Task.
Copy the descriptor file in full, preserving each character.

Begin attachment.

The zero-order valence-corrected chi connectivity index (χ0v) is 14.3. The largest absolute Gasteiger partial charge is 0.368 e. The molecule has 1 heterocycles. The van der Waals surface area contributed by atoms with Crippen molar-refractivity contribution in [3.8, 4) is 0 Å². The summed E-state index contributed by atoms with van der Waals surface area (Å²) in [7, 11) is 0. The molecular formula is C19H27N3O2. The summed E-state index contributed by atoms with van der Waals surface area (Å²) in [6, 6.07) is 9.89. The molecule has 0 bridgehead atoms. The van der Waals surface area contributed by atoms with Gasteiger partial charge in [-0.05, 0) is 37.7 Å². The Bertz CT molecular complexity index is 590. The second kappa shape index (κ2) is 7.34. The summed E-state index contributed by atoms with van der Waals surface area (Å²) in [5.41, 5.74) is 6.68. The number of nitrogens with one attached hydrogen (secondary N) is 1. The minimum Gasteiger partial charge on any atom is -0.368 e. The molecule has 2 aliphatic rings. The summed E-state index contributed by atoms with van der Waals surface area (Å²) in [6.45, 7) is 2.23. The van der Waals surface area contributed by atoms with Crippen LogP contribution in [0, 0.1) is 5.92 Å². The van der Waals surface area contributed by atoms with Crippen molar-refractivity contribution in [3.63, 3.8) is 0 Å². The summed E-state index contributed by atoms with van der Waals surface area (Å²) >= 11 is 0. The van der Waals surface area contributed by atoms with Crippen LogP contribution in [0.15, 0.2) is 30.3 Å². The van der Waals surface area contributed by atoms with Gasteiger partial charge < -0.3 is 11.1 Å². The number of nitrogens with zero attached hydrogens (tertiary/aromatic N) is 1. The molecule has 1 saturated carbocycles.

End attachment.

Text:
The zero-order valence-corrected chi connectivity index (χ0v) is 14.3. The largest absolute Gasteiger partial charge is 0.368 e. The molecule has 1 heterocycles. The van der Waals surface area contributed by atoms with Crippen molar-refractivity contribution in [3.8, 4) is 0 Å². The summed E-state index contributed by atoms with van der Waals surface area (Å²) in [7, 11) is 0. The molecular formula is C19H27N3O2. The summed E-state index contributed by atoms with van der Waals surface area (Å²) in [6, 6.07) is 9.89. The molecule has 0 bridgehead atoms. The van der Waals surface area contributed by atoms with Gasteiger partial charge in [-0.05, 0) is 37.7 Å². The Bertz CT molecular complexity index is 590. The second kappa shape index (κ2) is 7.34. The summed E-state index contributed by atoms with van der Waals surface area (Å²) in [5.41, 5.74) is 6.68. The number of nitrogens with one attached hydrogen (secondary N) is 1. The minimum Gasteiger partial charge on any atom is -0.368 e. The molecule has 2 aliphatic rings. The summed E-state index contributed by atoms with van der Waals surface area (Å²) in [6.45, 7) is 2.23. The van der Waals surface area contributed by atoms with Crippen LogP contribution in [0, 0.1) is 5.92 Å². The van der Waals surface area contributed by atoms with Crippen molar-refractivity contribution in [3.63, 3.8) is 0 Å². The summed E-state index contributed by atoms with van der Waals surface area (Å²) >= 11 is 0. The van der Waals surface area contributed by atoms with Crippen LogP contribution in [0.15, 0.2) is 30.3 Å². The van der Waals surface area contributed by atoms with Gasteiger partial charge < -0.3 is 11.1 Å². The number of nitrogens with zero attached hydrogens (tertiary/aromatic N) is 1. The molecule has 1 saturated carbocycles.